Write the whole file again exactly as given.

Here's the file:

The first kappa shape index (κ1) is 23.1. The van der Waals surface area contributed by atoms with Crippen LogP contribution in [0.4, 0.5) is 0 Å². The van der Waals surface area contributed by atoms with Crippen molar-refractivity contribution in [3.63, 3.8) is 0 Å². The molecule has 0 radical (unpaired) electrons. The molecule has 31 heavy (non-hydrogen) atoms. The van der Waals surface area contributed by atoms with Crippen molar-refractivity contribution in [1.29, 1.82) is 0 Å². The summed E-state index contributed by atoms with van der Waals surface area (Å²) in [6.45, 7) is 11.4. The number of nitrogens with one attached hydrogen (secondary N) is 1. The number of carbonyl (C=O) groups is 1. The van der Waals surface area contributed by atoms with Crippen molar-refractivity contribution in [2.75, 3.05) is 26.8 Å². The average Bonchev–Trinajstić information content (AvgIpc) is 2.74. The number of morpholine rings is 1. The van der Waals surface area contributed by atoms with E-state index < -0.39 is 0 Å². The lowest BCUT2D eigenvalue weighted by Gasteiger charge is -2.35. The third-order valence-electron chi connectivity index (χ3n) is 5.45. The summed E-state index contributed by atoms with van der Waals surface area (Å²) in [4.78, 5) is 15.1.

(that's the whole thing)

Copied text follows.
The first kappa shape index (κ1) is 23.1. The van der Waals surface area contributed by atoms with Crippen LogP contribution in [0.4, 0.5) is 0 Å². The van der Waals surface area contributed by atoms with Crippen molar-refractivity contribution in [3.63, 3.8) is 0 Å². The molecule has 0 radical (unpaired) electrons. The molecule has 31 heavy (non-hydrogen) atoms. The van der Waals surface area contributed by atoms with Crippen molar-refractivity contribution in [1.29, 1.82) is 0 Å². The summed E-state index contributed by atoms with van der Waals surface area (Å²) in [6.45, 7) is 11.4. The number of nitrogens with one attached hydrogen (secondary N) is 1. The number of carbonyl (C=O) groups is 1. The van der Waals surface area contributed by atoms with Crippen molar-refractivity contribution in [2.75, 3.05) is 26.8 Å². The average Bonchev–Trinajstić information content (AvgIpc) is 2.74. The number of morpholine rings is 1. The van der Waals surface area contributed by atoms with E-state index < -0.39 is 0 Å². The lowest BCUT2D eigenvalue weighted by Gasteiger charge is -2.35. The third-order valence-electron chi connectivity index (χ3n) is 5.45. The summed E-state index contributed by atoms with van der Waals surface area (Å²) in [4.78, 5) is 15.1.